7. keeping salaries temporarily frozen (initially) for three years after the conclusion of the previously mentioned memorandum.

There have been quite a few examples of the implementation of the above-mentioned guidelines during the past seven years. For instance, the Ministers' Council issued Act No. 6/2012, which instituted an obligatory decrease of 22 per cent in minimum wages under the national collective labour agreement, and abolished the possibility of unilaterally resorting to arbitration in cases where collective bargaining fails. Law 4093/2012 further reduced the termination severance (mainly by preventing the accrual of seniority rights after November 2012), facilitated the split of annual leave, decreased the requirements for the operation of temporary work agencies and instituted a number of additional favourable provisions for the labour market. Most importantly, however, Law 4093/2012 abolished the system of determining the minimum wage through collective bargaining procedures by introducing the minimum wage itself. Finally, it vests the government with the power of adjusting the minimum wage.

In general, the purpose of the above amendments was to reduce the cost of labour and make the Greek employment market more competitive. On the other hand, various provisions have been instituted to protect vulnerable groups, such as older employees. Thus, it is obvious that, because of the financial support of EU Member States and the International Monetary Fund, Greece has been obliged to proceed more quickly to implement those measures to ensure the 'flexicurity' of the employment market.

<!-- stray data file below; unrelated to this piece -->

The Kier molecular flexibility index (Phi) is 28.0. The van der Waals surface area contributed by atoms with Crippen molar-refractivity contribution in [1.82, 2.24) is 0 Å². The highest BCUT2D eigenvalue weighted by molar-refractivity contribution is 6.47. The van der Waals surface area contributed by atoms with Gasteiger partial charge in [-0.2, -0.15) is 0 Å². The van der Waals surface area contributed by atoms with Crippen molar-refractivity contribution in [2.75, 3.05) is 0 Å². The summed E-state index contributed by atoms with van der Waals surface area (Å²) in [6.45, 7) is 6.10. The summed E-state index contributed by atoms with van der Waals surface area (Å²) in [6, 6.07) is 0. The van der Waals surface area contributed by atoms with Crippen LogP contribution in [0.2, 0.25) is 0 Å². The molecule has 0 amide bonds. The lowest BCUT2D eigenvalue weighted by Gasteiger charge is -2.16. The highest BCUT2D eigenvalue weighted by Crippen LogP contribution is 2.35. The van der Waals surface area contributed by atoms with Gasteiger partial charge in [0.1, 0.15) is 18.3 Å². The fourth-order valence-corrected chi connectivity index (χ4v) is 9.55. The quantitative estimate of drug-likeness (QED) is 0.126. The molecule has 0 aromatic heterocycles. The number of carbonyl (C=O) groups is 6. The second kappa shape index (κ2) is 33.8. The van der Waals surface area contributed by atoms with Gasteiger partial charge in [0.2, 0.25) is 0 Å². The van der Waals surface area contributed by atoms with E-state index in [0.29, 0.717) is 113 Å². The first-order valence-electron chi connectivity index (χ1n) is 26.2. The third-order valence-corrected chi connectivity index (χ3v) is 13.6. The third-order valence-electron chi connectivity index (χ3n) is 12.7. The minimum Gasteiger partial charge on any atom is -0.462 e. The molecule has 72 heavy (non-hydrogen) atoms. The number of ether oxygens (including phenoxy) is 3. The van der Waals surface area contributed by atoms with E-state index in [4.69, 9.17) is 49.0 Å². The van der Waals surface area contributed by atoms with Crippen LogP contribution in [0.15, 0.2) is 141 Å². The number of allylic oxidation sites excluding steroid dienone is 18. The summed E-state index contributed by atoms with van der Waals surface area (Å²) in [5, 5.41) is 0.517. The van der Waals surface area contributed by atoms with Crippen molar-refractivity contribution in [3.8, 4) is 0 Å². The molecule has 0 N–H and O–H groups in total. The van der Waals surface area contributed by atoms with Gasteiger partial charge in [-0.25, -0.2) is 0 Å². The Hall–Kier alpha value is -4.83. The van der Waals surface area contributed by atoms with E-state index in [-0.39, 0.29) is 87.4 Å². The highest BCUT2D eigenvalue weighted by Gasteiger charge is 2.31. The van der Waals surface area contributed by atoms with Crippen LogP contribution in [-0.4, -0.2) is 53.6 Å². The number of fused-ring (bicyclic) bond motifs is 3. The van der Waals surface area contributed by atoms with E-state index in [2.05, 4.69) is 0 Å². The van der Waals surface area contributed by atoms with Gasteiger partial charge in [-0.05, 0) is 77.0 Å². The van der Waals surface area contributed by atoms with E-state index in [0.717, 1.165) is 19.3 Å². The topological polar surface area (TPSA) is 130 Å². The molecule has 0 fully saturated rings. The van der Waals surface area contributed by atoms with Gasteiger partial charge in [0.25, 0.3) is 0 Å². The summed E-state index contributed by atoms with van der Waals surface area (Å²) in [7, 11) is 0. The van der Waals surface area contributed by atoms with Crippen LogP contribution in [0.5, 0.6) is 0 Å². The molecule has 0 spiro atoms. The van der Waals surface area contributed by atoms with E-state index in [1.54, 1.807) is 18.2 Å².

However, based on the experience of recent years, the measures implemented so far have not efficiently served these purposes. The above situation, apart from rendering any reforms ineffective, has made it unclear whether each provision of this multitude of recent laws affecting the employment terms in the public and private sectors would survive if contested before the Greek courts. There had been various judgments of first instance courts (within the framework of injunction measures) that considered certain provisions concerning public sector employees as being contrary to the provisions of the Greek Constitution and European law. In addition, such legislative initiatives of the government had raised multiple concerns for the Committee on Freedom of Association of the International Labour Organisation's governing body, especially as to what regards the weakening and eventual abolishment of collective bargaining rights and the overall scope of collective bargaining laws. However, said changes and restrictions on collective bargaining agreements seem to be reduced after the expiry of the middle-term bailout programme, and the competent authorities will start interpreting the respective terms in a way that is more favourable to the unions' side. For instance, a collective bargaining agreement at the level of a business could include provisions deviating from the agreement made for a specific market or profession and introduce provisions weakening workers' rights and even reducing salaries, which is no longer the case as, since August 2018, said option is considered as no longer valid. Similarly, the government has reinstated the obligatory extension of collective bargaining agreements, which had been suspended until the end of the economic adjustment programme.